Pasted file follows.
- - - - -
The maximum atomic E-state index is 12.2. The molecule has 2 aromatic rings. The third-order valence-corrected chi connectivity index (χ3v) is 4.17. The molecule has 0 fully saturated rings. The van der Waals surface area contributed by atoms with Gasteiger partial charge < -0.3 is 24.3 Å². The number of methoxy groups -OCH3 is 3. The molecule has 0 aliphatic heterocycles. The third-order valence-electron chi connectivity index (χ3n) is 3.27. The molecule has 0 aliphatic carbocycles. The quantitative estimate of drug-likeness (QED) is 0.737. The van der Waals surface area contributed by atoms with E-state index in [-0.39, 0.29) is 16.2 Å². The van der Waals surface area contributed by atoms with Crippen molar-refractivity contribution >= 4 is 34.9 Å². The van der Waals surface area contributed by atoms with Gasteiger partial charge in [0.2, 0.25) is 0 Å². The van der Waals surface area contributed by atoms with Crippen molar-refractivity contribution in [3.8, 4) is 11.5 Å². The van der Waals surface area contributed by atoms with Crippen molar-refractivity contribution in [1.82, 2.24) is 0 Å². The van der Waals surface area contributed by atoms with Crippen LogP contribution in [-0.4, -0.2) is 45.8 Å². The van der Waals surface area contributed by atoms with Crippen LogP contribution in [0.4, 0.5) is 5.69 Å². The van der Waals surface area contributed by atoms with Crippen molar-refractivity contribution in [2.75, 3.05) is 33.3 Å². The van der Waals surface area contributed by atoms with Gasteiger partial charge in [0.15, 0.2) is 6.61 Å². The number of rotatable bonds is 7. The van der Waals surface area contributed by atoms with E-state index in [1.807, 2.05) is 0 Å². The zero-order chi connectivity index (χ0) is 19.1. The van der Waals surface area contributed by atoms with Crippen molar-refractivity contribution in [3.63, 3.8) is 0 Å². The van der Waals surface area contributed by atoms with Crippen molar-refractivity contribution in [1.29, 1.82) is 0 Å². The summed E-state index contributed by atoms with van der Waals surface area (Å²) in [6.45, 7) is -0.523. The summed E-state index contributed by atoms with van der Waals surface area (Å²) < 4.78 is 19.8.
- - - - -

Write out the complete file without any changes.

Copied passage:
The maximum atomic E-state index is 12.2. The molecule has 2 aromatic rings. The third-order valence-corrected chi connectivity index (χ3v) is 4.17. The molecule has 0 fully saturated rings. The van der Waals surface area contributed by atoms with Gasteiger partial charge < -0.3 is 24.3 Å². The number of methoxy groups -OCH3 is 3. The molecule has 0 aliphatic heterocycles. The third-order valence-electron chi connectivity index (χ3n) is 3.27. The molecule has 0 aliphatic carbocycles. The quantitative estimate of drug-likeness (QED) is 0.737. The van der Waals surface area contributed by atoms with E-state index in [-0.39, 0.29) is 16.2 Å². The van der Waals surface area contributed by atoms with Crippen molar-refractivity contribution >= 4 is 34.9 Å². The van der Waals surface area contributed by atoms with Gasteiger partial charge in [0.2, 0.25) is 0 Å². The van der Waals surface area contributed by atoms with Crippen molar-refractivity contribution in [3.8, 4) is 11.5 Å². The van der Waals surface area contributed by atoms with Crippen molar-refractivity contribution in [1.82, 2.24) is 0 Å². The van der Waals surface area contributed by atoms with Crippen LogP contribution in [-0.4, -0.2) is 45.8 Å². The van der Waals surface area contributed by atoms with Crippen LogP contribution in [0.4, 0.5) is 5.69 Å². The van der Waals surface area contributed by atoms with Crippen molar-refractivity contribution in [2.75, 3.05) is 33.3 Å². The van der Waals surface area contributed by atoms with Gasteiger partial charge in [0.15, 0.2) is 6.61 Å². The number of rotatable bonds is 7. The van der Waals surface area contributed by atoms with E-state index in [1.807, 2.05) is 0 Å². The zero-order chi connectivity index (χ0) is 19.1. The van der Waals surface area contributed by atoms with Crippen molar-refractivity contribution in [3.63, 3.8) is 0 Å². The van der Waals surface area contributed by atoms with Crippen molar-refractivity contribution in [1.29, 1.82) is 0 Å². The summed E-state index contributed by atoms with van der Waals surface area (Å²) in [6.45, 7) is -0.523. The summed E-state index contributed by atoms with van der Waals surface area (Å²) < 4.78 is 19.8.